Soar Beyond the Dusty Shelf Report
Most "professional" reports are too long, dense, and jargony. Transform your reports with these practical tips. You'll never look at reports the same way again.
Does this sound familiar?
"Our group tends to write the long reports that sit on the shelf. I am determined to learn how to write shorter, more attractive and interesting reports that capture our clients' attention and imaginations."
"I work for a school district and we struggle with reports that are way too long and dense."
"I'm a biologist so my reports follow certain guidelines required by my University and Research Institute. But nevertheless, I want to learn how to cut all the excess and highlight key points!"
"I have pared down my reports and PowerPoint slides a lot over the last several years, but I feel like there are still ways to cut down on the wordiness and to make my visuals clearer and simpler."
"My reports are getting there in terms of graphics, but I know there is room to improve. I also contribute to co-authored reports that tend to stick to a dated format. Hoping to leverage some "best practices" from this course in those scenarios when working with others."
"I work on quarterly monitoring and annual reports for our state-funded programs. The reports are a bit (no a lot) bland right now :). I would love to generate concise, user-friendly, reports that my audience can easily digest, use, and share."
"The biggest challenge I see is how do you provide meaningful data and/or information for sound decision making. Submitting a 40-page highly detailed report is certainly different than submitting a dashboard or two-page report brief.”
"To date, my reports have all been in Word, with a lot of graphics, but often times too long and wordy. And they do have maps, but they're too... engineering-looking. Short and sweet-looking is what I'm after."
Nothing bothers me more than watching important information decay inside of Dusty Shelf Reports. Most "professional" reports are long, dense, unused, and forgotten about.
I used to write hundred-page reports for everyday people that had that were filled with statistical jargon that only a college professor could understand. I was trained to write formal academic reports in college and graduate school. But I wasn't sure how to transition my reporting skills in the real world. I needed to transform technical information for non-technical audiences.
Now, I design briefs, summaries, slideshows, dashboards, and infographics instead of Dusty Shelf Reports. My audience can read and understand the information, which means my data actually gets used.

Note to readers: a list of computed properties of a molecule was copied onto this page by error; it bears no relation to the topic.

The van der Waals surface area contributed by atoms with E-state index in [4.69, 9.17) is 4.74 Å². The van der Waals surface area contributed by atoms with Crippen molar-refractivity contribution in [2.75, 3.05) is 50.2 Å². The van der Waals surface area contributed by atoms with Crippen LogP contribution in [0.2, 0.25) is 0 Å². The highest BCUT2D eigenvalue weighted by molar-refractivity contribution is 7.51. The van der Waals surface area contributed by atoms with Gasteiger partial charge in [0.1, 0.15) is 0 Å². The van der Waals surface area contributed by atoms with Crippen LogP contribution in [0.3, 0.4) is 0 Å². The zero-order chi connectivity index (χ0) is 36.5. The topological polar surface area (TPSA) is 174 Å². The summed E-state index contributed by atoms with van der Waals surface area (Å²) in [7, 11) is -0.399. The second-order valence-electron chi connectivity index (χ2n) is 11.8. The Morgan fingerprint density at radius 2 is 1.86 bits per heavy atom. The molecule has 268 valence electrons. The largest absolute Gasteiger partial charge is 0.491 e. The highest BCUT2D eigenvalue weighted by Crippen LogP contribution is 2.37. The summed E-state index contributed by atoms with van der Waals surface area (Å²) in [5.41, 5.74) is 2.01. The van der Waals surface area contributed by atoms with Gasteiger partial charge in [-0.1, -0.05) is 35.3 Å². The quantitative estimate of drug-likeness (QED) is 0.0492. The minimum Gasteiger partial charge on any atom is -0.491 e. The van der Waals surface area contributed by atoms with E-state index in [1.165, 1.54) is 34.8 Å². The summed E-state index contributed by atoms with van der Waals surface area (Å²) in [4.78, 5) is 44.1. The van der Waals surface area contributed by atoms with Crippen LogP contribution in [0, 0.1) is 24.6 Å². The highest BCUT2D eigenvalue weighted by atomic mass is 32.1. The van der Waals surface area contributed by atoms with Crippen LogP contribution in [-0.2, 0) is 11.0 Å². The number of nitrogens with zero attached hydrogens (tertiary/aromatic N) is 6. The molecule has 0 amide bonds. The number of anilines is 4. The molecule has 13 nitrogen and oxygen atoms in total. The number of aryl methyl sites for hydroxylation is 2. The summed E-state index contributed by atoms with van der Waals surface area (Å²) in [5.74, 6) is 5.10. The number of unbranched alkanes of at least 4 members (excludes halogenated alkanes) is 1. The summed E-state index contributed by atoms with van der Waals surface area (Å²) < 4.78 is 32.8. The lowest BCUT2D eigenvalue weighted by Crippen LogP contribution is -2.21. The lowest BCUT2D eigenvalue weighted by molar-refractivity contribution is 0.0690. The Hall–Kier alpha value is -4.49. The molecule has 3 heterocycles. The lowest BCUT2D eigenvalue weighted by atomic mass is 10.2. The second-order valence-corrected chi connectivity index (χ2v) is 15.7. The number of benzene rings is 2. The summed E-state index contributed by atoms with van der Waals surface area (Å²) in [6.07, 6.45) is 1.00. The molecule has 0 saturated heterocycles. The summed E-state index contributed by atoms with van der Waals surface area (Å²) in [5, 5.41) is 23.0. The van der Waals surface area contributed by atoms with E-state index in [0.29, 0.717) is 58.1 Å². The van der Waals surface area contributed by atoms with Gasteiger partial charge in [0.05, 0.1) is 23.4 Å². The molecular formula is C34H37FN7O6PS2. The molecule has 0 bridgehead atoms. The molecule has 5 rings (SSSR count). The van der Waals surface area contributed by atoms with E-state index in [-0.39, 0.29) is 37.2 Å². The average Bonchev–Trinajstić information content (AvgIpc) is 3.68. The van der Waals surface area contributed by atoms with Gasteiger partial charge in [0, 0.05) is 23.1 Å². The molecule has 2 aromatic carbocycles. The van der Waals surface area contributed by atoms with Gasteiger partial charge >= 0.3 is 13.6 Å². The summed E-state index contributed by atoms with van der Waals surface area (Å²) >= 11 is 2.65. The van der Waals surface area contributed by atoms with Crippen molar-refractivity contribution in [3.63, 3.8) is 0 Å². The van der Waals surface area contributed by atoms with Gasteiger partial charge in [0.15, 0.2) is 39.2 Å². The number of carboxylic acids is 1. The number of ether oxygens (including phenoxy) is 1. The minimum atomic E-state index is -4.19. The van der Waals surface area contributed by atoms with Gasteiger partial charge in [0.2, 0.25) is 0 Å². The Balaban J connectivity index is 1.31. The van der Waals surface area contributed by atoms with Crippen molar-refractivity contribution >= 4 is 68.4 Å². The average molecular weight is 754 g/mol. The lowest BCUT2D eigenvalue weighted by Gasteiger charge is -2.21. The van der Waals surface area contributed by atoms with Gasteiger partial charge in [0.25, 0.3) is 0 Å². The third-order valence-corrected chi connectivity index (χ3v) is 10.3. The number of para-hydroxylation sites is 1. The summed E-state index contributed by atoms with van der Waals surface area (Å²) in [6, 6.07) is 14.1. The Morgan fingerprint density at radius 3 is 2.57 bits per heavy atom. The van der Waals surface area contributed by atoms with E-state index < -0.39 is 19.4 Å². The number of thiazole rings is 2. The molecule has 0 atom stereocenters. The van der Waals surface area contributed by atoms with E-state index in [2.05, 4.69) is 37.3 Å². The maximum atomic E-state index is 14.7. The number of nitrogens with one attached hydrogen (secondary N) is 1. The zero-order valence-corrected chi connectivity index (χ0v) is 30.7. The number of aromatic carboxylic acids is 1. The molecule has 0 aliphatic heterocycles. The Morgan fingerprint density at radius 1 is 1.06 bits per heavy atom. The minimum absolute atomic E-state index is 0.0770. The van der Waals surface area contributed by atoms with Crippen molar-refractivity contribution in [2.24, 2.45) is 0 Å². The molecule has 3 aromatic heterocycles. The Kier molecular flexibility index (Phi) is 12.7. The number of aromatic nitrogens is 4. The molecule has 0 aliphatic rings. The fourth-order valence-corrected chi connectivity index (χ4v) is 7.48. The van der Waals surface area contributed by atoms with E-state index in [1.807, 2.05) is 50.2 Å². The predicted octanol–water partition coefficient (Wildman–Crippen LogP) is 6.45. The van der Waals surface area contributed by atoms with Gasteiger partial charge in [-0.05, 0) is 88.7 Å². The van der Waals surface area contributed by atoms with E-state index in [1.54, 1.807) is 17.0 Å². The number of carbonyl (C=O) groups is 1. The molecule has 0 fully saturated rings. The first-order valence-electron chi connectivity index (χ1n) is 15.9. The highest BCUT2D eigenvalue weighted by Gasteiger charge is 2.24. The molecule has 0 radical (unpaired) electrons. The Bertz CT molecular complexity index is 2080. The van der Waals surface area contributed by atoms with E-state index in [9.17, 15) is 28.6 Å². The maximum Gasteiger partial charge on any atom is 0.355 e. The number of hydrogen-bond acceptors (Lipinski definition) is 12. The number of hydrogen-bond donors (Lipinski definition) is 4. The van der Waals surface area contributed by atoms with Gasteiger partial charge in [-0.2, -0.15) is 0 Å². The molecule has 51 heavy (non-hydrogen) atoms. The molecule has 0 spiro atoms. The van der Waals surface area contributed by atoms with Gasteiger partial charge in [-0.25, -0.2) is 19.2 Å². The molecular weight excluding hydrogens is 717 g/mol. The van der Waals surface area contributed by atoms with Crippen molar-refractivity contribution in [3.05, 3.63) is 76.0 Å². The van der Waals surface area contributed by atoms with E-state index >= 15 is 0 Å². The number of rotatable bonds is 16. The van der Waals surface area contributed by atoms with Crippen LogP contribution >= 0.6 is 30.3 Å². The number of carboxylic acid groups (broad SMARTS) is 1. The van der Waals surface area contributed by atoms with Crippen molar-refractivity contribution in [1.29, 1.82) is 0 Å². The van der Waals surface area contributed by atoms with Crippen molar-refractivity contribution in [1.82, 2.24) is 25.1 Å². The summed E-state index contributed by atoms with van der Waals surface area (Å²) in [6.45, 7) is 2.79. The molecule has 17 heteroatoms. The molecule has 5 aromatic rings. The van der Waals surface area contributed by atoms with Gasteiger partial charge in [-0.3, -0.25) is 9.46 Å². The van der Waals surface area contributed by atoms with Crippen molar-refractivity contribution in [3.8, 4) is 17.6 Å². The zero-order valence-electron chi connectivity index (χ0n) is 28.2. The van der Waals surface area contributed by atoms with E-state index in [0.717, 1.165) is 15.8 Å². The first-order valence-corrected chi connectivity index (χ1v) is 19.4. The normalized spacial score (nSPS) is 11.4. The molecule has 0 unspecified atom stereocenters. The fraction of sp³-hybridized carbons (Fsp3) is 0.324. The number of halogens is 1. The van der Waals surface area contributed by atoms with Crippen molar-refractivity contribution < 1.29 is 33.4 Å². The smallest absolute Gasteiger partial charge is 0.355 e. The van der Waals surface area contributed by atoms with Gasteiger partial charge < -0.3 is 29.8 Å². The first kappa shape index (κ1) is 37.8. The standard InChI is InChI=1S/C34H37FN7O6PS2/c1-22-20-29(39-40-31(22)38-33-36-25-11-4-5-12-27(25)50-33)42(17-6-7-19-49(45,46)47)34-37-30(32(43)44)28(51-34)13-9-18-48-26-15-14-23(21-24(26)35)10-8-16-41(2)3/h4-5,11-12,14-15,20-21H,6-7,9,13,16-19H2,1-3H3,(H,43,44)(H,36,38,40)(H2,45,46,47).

In this jumpstart, you’ll see before/after makeovers from real projects. Whether you’re revamping an entire report or starting small with a single graph, there’s only one way to eat that elephant--one bite at a time! I selected my favorite seven tips. These are the strategies I wish I knew sooner. You'll learn about data visualization, dashboards, and designing rockstar reports inside of software programs that you already have.
I selected a a variety of topic areas for this free email course: public health, accounting, zoos (!), human services, satisfaction surveys, and juvenile justice. You can apply these techniques to any topic area that you're working in.
You'll be on your way from Dusty Shelf stress to superstardom in no time. And you’ll never look at reports the same way again.
Soar Beyond the Dusty Shelf Report is the why-to course. Simple Spreadsheets, Great Graphs, Dashboard Design, and Report Redesign are the how-to courses. I hope you gain new ideas here and then join me for a fuller course to dive in deeper.
"So after completing all of these lessons, I was asked by my manager to provide a super quick one pager of data for a specific funder of ours who wanted to see some differences between two of our five locations. I had all of the data already pulled and made into tables for our Annual Report - nothing pretty at all - just table after table as someone else would be making the graphics and deciding which data points to use.
I used the document with the tables to pull out areas that are key components to the work that we do and demographics that showed differences between the locations. Attached is what I came up with in about 10 minutes to provide to the funder. It was my first time creating a report in Powerpoint as well. Even though I didn't have sections or headings - I used color to combine items that typically fall within the same topic or outcome. One thing my department did a while back was to create a color chart to match the rings of our agency logo so we have also been working to ensure that colors used within our reports fall in line with our agency's color scheme.
For a super quick report - everyone was super impressed with how this turned out. Thank you!!! I am excited to start Great Graphs in a few hours."
- Danci Greene, Data & Reporting Specialist at Emerge Community Development
Your data deserves to be out in the world--actionable, talked about, used--not gathering dust in spreadsheets. Let me transform your technical information for non-technical audiences. I've consulted to clients like the United Nations, State Department, and Centers for Disease Control, plus dozens more foundations, nonprofits, film companies, banks, hospitals, and universities worldwide. Each year, I lead dozens of in-person workshops for thousands of people. My online courses bring those skills to you, too.